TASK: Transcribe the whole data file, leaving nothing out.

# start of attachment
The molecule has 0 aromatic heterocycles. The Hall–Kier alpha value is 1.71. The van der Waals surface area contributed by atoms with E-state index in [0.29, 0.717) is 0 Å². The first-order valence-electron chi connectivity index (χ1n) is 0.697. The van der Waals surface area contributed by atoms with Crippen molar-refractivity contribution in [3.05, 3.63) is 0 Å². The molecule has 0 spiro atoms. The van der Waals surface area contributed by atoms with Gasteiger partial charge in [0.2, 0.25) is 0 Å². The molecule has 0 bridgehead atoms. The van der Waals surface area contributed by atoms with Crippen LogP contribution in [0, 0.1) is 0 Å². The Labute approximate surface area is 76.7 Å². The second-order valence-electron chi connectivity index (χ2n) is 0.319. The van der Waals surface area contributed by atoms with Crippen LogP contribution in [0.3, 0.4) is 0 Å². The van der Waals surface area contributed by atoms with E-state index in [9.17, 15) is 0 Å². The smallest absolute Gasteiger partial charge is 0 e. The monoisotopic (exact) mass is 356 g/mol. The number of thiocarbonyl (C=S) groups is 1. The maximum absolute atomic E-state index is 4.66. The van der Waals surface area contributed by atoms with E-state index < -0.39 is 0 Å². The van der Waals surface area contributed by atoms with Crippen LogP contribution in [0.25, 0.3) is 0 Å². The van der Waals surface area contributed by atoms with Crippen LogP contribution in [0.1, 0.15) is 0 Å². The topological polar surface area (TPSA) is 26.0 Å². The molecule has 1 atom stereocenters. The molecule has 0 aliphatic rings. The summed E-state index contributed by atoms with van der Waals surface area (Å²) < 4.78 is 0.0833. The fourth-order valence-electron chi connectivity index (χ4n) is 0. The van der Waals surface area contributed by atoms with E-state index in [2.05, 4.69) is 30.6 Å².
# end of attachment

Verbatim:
The molecule has 0 aromatic heterocycles. The Hall–Kier alpha value is 1.71. The van der Waals surface area contributed by atoms with E-state index in [0.29, 0.717) is 0 Å². The first-order valence-electron chi connectivity index (χ1n) is 0.697. The van der Waals surface area contributed by atoms with Crippen molar-refractivity contribution in [3.05, 3.63) is 0 Å². The molecule has 0 spiro atoms. The van der Waals surface area contributed by atoms with Gasteiger partial charge in [0.2, 0.25) is 0 Å². The molecule has 0 bridgehead atoms. The van der Waals surface area contributed by atoms with Crippen LogP contribution in [0, 0.1) is 0 Å². The Labute approximate surface area is 76.7 Å². The second-order valence-electron chi connectivity index (χ2n) is 0.319. The van der Waals surface area contributed by atoms with Crippen LogP contribution in [0.3, 0.4) is 0 Å². The van der Waals surface area contributed by atoms with E-state index in [9.17, 15) is 0 Å². The smallest absolute Gasteiger partial charge is 0 e. The monoisotopic (exact) mass is 356 g/mol. The number of thiocarbonyl (C=S) groups is 1. The maximum absolute atomic E-state index is 4.66. The van der Waals surface area contributed by atoms with E-state index < -0.39 is 0 Å². The van der Waals surface area contributed by atoms with Crippen LogP contribution in [0.25, 0.3) is 0 Å². The van der Waals surface area contributed by atoms with Crippen LogP contribution in [0.1, 0.15) is 0 Å². The topological polar surface area (TPSA) is 26.0 Å². The molecule has 1 atom stereocenters. The molecule has 0 aliphatic rings. The summed E-state index contributed by atoms with van der Waals surface area (Å²) < 4.78 is 0.0833. The fourth-order valence-electron chi connectivity index (χ4n) is 0. The van der Waals surface area contributed by atoms with E-state index in [2.05, 4.69) is 30.6 Å².